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8 Signs Your Dog Needs More From You

How do you know if you're spending enough quality time with your pet? There are 8 subtle, yet clear signs that your canine companion needs more of your time and attention. How to know when it's time to slow down or put aside your phone or tablet and give your pup more TLC.

signs dog ignored


  • When our lives get very hectic and stressful, often the first family member to suffer is the one on four legs
  • Making time for your dog each day is beneficial for both you and your pet
  • There are several messages dogs send when they’re feeling ignored or unloved

Editor's Note: This article is a reprint. It was originally published January 16, 2016.

Many of us lead very busy lives, and even when we're home, we often spend big chunks of time on our smartphone, tablet, or computer … or catching up on household errands and to-do lists.

When life is a whirlwind and stress is a routine part of each day, the family member who most often gets forgotten is the dog. Not only is this a bad deal for our pet, but also for us. After all, there's no better way to de-stress than to spend time with a furry companion!

Here are 8 clear signs that your canine companion needs more of your time and attention.

8 Signs Your Dog Is Feeling Ignored

  1. Your dog is sleeping his life away — An otherwise healthy young or adult dog who sleeps the day away is bored and in need of physical exercise and playtime, as well as mental stimulation.

    Try to set aside an hour a day to focus on your dog. Take walks, head to the dog park, go running together, or play a lively game of fetch. Also consider enrolling your dog in an obedience class or a canine activity like agility or nose work to keep him mentally challenged.
  2. Your dog seems blue — A healthy dog who is feeling depressed may lose interest in eating or playing, become destructive, have accidents in the house, or stop running to greet you when you come through the door.

    Like a sleepy, sluggish dog, a depressed pooch often just needs more quality time with her human.

    Get into the habit of spending an uninterrupted hour with your dog each day engaging in physical pursuits, grooming rituals, training exercises, and good old tummy rubs. It will lighten both your moods!
  3. Your dog is getting into mischief around the house — If your canine companion suddenly starts relieving himself indoors, it could be a sign he's stressed, but there might also be an underlying health problem, so I recommend a visit to your veterinarian to rule out a medical condition.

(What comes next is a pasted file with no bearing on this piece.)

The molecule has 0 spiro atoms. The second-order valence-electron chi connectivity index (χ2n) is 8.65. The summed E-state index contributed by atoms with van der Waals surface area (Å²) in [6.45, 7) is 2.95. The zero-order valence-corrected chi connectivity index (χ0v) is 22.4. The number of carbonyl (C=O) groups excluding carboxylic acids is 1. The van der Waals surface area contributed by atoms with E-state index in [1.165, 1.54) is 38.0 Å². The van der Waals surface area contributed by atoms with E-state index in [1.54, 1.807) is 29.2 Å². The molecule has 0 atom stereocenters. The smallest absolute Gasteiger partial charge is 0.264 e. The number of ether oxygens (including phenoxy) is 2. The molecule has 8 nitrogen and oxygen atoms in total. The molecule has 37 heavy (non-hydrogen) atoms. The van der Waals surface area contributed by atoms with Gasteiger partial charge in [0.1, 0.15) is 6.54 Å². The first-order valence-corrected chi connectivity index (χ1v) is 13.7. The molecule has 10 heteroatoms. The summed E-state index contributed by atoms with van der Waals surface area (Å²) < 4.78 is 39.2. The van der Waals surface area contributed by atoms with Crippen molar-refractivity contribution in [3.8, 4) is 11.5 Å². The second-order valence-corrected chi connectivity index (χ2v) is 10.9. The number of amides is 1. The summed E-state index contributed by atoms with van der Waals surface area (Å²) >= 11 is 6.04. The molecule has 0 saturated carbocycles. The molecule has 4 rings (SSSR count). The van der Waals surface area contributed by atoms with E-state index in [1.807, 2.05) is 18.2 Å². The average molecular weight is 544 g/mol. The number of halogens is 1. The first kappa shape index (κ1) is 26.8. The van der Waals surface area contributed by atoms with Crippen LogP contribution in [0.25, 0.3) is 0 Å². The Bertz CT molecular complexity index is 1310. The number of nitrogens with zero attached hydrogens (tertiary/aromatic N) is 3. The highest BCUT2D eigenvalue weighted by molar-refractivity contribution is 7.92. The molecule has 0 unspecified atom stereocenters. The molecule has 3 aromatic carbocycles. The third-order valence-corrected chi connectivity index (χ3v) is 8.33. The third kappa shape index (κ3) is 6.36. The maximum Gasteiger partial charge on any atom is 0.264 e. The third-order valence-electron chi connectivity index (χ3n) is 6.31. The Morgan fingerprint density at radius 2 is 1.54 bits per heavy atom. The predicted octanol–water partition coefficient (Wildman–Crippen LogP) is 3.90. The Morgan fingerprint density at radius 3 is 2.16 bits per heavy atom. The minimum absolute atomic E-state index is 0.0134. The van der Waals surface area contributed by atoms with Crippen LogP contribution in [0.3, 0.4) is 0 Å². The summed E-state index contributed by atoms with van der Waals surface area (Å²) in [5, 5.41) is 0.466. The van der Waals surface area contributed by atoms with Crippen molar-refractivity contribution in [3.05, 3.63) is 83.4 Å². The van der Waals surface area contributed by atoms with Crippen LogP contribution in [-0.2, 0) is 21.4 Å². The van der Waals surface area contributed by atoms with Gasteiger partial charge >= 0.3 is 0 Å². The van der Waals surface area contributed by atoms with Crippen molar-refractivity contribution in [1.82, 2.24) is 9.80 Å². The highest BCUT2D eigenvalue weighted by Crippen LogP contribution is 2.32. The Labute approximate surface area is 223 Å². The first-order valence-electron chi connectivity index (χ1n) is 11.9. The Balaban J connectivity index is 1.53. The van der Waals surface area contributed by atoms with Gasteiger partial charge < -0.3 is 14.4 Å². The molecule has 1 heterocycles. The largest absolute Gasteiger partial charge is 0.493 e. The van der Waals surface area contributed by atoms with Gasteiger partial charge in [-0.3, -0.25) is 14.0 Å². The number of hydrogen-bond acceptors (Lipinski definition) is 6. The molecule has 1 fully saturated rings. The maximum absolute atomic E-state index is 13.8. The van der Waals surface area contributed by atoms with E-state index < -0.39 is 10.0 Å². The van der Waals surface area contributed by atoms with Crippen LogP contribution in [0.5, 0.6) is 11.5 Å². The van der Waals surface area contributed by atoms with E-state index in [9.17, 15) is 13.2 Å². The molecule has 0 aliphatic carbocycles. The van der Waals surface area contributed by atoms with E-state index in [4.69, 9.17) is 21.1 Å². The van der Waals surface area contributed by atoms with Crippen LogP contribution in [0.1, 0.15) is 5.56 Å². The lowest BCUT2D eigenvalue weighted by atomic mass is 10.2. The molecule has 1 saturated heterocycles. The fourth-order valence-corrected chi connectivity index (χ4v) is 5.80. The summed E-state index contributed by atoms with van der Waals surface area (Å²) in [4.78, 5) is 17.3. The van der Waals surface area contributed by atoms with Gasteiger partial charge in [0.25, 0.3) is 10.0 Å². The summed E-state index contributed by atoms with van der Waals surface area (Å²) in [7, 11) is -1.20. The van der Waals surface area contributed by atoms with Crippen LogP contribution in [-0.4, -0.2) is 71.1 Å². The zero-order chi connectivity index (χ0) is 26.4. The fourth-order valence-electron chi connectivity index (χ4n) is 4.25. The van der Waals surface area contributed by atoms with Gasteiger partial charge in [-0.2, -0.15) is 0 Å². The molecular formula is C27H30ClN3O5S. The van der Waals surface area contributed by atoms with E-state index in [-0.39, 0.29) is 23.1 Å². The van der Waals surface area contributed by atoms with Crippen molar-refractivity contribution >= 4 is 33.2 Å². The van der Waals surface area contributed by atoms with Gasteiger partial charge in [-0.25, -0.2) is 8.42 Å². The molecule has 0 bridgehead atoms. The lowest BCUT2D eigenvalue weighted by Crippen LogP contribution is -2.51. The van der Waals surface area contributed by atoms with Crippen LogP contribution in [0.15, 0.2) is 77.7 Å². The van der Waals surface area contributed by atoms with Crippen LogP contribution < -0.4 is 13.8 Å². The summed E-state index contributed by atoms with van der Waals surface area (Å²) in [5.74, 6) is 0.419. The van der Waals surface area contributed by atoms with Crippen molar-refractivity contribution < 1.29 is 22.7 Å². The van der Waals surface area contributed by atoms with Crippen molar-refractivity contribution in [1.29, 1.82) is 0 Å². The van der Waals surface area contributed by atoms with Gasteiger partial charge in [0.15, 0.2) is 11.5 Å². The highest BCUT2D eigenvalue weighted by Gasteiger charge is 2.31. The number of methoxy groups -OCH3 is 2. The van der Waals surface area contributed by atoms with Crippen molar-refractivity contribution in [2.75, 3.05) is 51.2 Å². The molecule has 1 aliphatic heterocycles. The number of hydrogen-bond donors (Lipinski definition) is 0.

If he gets a clean bill of health, then it's probably safe to assume he's in need of more of your time and attention. If he's also starting to be destructive or disruptive around the house, it's almost a sure bet he needs more from you.

    If part of the problem is that he's alone all day while you work, consider hiring a dog walker to take him out for a stroll mid-day. You might also see if there's a doggy daycare in your area where he could spend a few hours each week interacting with other dogs.

    You'll also want to insure he's getting enough daily exercise and mental stimulation to keep him in balance. Remember, a tired dog is a good dog!
  4. Your Pug is getting porky or your Maltese is obese — Dogs in the wild spend most of their waking hours hunting down their next meal. Dogs in our homes spend most of their awake-time eating what we feed them and looking for a good spot to nap.

    The result is an epidemic of overweight and obese canine companions, and we have no one to blame but ourselves.

    If you're overfeeding or over-treating your dog as a way to sooth your own guilt over not spending enough time with her, remember that food is a lousy substitute for your time and attention.
  5. Your dog's nails look more like talons — Overgrown nails are a sure sign your pup probably needs more walks and definitely needs more frequent nail trims. You'd be surprised how many foot problems and other health issues in dogs start with untrimmed nails.
  6. Your dog starts turning up his nose at mealtime — When a dog stops eating or his appetite drops off noticeably, it's time for a visit to the veterinarian. Usually there's a physical cause for loss of appetite, but some stressed out dogs will also stop eating. Most of us have heard stories of pets refusing to eat while boarded, for example.

    If your dog's lagging appetite isn't due to a physical problem, it's most definitely a sign he needs more TLC from his favorite human. Start spending more quality time with your pet and chances are his appetite will increase as his stress level decreases.
  7. Your dog is disobedient — Dogs naturally want to please their humans, so if your pooch is giving you attitude, it's a good bet you need to spend more time with her. It could be she needs an obedience refresher course, or it's possible you haven't discovered what truly motivates her.

    Some breeds are more eager to please than others, so if your dog has an independent nature, you'll need to learn how to get her attention.
  8. Your dog is still not housetrained — While it's true some dogs are easier to house train than others, an adult dog who has frequent accidents indoors isn't getting the time and attention he needs to learn that all peeing and pooping is done outside. Following a very consistent "time for your walk" routine, crate training as necessary, and positive behavior reinforcement are the keys to success in housetraining.

Sources and References

  • Pet360

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